If you want to open a new medical office in Virginia, or even just purchase certain types of high-end medical equipment, you have to get permission from the government. The state is one of 36 that requires medical providers to obtain a "Certificate of Need" (CON) in order to perform medical services, and its rules are among the most restrictive in the nation.
Obtaining a certificate of need is a major hassle, and there's no way to predict in advance whether you'll qualify.
As the Institute for Justice, which in 2012 launched a challenge to the state of Virginia's CON law, explains in a backgrounder on its case, first you have to fill out a lengthy application and pay fees that average $20,000. Then a state planning board has to hold a public hearing. After that, you might have to sit through an official fact-finding conference, typically because some existing, already licensed medical provider, has complained about your application. The process typically takes a least six months if there are no hiccups. But it can take a lot longer, and it often does.
Finally, when it's all over, the State Health Commissioner decides if you'll be granted the CON based on a set of 20 factors that essentially exist to provide a pretext for saying "no" if that's what the Commissioner wants. The whole process is arbitrary, expensive, and needlessly burdensome.
You might think that this is the sort of licensing requirement that local health providers would hate. In fact, large incumbent health care players tend to support these rules, because they exist almost entirely to protect existing businesses from new competition.
Those incumbents tend to struggle to justify the rules any other way. An op-ed by Michael McDermott, the CEO of Mary Washington Healthcare, defending Virginia's licensing requirement mostly serves to show how weak the case for the law is. Some of what he argues is beside the point (licensing ensures readiness for disasters), and some of it is more misleading.
McDermott, for example, argues that the requirement is needed to protect the ability of Virginians to "receive access to essential health care services" and ensure "that when we access that health care it is safe, well-regulated and of the highest quality."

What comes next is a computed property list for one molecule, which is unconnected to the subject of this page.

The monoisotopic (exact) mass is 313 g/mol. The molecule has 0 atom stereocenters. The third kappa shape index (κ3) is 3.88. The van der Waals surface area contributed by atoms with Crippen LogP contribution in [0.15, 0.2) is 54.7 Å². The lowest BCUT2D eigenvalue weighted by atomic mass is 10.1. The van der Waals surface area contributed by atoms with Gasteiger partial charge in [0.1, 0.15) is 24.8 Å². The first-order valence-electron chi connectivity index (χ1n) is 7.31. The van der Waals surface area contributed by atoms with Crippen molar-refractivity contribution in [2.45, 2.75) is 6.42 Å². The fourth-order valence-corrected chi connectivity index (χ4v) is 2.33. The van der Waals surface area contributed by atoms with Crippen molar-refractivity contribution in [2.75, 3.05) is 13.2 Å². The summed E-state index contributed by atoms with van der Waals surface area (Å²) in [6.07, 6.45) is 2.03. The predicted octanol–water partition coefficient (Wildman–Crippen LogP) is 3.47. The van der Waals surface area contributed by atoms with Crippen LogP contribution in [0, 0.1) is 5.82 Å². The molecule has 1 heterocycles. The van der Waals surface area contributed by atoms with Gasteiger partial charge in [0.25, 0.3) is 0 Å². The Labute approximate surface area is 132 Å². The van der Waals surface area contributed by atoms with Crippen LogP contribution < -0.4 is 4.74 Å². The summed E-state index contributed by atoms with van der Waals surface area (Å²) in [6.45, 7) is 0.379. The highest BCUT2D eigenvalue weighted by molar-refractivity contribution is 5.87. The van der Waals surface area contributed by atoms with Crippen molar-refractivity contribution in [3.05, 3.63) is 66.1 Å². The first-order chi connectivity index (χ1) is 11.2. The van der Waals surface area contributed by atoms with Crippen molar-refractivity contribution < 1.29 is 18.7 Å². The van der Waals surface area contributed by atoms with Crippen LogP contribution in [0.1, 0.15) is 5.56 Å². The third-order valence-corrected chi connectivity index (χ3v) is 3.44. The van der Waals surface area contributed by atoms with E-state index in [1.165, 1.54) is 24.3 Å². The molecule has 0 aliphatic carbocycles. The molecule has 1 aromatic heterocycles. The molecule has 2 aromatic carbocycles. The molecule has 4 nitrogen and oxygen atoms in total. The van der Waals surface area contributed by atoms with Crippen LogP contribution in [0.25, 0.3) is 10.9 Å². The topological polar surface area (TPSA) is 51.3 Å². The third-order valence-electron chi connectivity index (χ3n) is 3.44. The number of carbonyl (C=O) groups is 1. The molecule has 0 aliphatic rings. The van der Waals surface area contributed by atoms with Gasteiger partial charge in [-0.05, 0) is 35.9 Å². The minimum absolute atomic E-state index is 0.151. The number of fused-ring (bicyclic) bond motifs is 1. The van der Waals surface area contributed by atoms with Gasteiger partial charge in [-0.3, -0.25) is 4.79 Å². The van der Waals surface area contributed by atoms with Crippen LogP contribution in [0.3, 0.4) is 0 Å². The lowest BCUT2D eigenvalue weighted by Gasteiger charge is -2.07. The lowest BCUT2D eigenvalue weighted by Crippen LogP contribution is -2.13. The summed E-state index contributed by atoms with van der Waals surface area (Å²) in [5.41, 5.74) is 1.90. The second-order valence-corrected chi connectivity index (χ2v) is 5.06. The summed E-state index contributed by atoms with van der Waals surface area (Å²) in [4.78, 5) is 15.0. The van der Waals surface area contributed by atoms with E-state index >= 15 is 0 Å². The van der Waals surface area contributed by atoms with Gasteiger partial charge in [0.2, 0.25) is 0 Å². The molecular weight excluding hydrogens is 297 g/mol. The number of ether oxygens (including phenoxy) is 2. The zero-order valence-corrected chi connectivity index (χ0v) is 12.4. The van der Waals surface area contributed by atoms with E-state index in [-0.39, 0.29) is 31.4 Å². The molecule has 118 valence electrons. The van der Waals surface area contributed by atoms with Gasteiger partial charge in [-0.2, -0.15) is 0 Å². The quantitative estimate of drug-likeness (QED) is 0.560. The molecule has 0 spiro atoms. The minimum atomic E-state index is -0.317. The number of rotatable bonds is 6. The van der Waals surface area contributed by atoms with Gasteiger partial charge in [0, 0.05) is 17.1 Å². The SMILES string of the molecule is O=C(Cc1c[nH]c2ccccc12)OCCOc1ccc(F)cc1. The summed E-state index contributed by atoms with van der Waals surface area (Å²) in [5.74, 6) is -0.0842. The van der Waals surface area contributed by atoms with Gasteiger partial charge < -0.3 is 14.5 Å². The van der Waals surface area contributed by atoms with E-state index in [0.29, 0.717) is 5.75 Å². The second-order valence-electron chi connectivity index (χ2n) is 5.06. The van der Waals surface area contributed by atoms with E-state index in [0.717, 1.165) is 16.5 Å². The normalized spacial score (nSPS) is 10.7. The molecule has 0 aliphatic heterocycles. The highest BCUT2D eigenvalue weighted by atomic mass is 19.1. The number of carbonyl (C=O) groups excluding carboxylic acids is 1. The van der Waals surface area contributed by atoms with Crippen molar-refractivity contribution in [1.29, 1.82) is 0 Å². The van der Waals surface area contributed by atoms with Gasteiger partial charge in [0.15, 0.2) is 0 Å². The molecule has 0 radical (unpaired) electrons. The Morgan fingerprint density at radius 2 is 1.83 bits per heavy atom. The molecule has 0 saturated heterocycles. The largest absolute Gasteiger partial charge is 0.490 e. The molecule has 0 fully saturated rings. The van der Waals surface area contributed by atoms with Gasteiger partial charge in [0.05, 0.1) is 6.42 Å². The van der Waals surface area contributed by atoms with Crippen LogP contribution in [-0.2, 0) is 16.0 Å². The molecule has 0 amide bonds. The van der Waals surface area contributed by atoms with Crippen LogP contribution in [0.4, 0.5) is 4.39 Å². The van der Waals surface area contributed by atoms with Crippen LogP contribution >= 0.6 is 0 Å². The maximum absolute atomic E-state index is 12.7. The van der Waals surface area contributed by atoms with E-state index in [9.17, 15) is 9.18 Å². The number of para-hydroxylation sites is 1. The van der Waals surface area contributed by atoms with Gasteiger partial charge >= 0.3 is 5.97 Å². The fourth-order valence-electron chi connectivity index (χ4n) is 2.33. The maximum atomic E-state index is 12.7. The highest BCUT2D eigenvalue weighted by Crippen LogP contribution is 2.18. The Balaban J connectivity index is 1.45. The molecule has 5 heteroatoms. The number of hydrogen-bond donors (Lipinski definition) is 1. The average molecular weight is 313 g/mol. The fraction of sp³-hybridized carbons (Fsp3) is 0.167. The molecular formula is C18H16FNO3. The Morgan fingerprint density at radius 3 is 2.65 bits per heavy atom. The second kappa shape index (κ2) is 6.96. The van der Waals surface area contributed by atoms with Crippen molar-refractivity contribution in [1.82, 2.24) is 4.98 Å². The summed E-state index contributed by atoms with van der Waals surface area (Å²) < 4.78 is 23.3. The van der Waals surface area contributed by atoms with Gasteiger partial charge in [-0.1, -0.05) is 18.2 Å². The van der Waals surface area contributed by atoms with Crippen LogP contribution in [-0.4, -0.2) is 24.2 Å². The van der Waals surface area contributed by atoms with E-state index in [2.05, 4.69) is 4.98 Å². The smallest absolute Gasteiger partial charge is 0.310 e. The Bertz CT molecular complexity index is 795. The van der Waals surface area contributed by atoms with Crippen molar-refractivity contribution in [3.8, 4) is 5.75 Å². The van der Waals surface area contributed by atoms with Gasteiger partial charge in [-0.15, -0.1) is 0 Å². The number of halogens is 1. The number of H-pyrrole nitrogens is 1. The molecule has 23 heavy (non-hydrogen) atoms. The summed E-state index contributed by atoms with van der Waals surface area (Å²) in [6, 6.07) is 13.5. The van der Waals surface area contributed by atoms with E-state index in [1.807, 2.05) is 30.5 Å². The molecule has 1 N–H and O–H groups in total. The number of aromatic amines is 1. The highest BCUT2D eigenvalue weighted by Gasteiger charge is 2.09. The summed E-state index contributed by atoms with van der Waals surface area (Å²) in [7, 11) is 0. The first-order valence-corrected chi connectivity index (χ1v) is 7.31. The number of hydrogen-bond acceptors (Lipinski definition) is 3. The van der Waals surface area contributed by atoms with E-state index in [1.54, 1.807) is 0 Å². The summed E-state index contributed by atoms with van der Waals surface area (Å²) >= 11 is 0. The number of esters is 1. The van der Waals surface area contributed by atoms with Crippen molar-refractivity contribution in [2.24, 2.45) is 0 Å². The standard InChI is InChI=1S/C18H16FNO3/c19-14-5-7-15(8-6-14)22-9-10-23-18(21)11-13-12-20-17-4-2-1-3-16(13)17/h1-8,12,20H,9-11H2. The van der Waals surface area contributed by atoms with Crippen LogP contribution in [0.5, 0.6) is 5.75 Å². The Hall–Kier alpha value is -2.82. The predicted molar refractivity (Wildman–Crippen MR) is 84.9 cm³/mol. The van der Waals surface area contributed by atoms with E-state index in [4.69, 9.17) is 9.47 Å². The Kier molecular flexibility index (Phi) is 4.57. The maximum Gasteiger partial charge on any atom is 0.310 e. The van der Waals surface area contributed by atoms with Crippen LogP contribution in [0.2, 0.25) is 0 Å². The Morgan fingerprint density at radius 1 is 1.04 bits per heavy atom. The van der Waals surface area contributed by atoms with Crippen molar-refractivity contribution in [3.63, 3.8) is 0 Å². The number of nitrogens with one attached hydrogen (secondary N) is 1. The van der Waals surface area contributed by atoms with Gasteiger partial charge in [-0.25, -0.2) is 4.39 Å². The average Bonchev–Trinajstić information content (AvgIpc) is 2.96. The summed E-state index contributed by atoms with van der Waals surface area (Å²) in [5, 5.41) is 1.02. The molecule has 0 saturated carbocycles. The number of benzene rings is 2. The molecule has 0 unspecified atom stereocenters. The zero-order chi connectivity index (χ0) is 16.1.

But Virginians are actually losing out on access to innovative medical services thanks to the state's Certificate of Need requirement. As the Institute for Justice notes in its backgrounder on the issue, the state, via a Certificate of Need denial, prohibited Dr. Mark Baumel from purchasing new CT scanners with which to perform what's known as an "integrated virtual colonoscopy"—a process that combines a non-invasive virtual screening with an immediate follow-up. The certification rule ended up restricting access, not preserving it.
And according to Robert McNamara, an Institute for Justice Senior Attorney working on the organization's challenge to the rule, there's little evidence suggesting that licensing requirements ease access to care.
"The vast bulk of the evidence shows that they don't do any good at all," McNamara said in an email. "States like Arizona, California, and Texas (among many others) get by with no medical CON requirements at all—and that anything the state wants to accomplish (whether it's improving access to care or any of the other goals sometimes trotted out to defend these programs) can be accomplished much more directly without a CON requirement."
McDermott's warnings about safety are just as problematic. Baumel's integrated colonoscopy service, for example, is already performed safely elsewhere in the country. Really, the certificate of need awards process has nothing to do with medical safety or oversight; if a CON is granted, health care providers still have to meet all the state medical safety requirements and health professional licensing. This is a separate license just for opening a facility or installing certain new equipment. Indeed, in some cases, the state has denied CONs to providers because other medical facilities nearby already have the same equipment, even if they don't offer the same services, on the theory that those existing providers could offer the new services if they wanted.
Virginia's Certificate of Need requirement isn't about safety. It's not about access. Like so many licensing requirements, it's about protecting incumbents from competition.
So far, sadly, the courts seem willing to let the requirement stand. A federal judge in Virginia ruled in favor of the law last November. An appeal is already in the works, according to McNamara, with opening briefs due in March.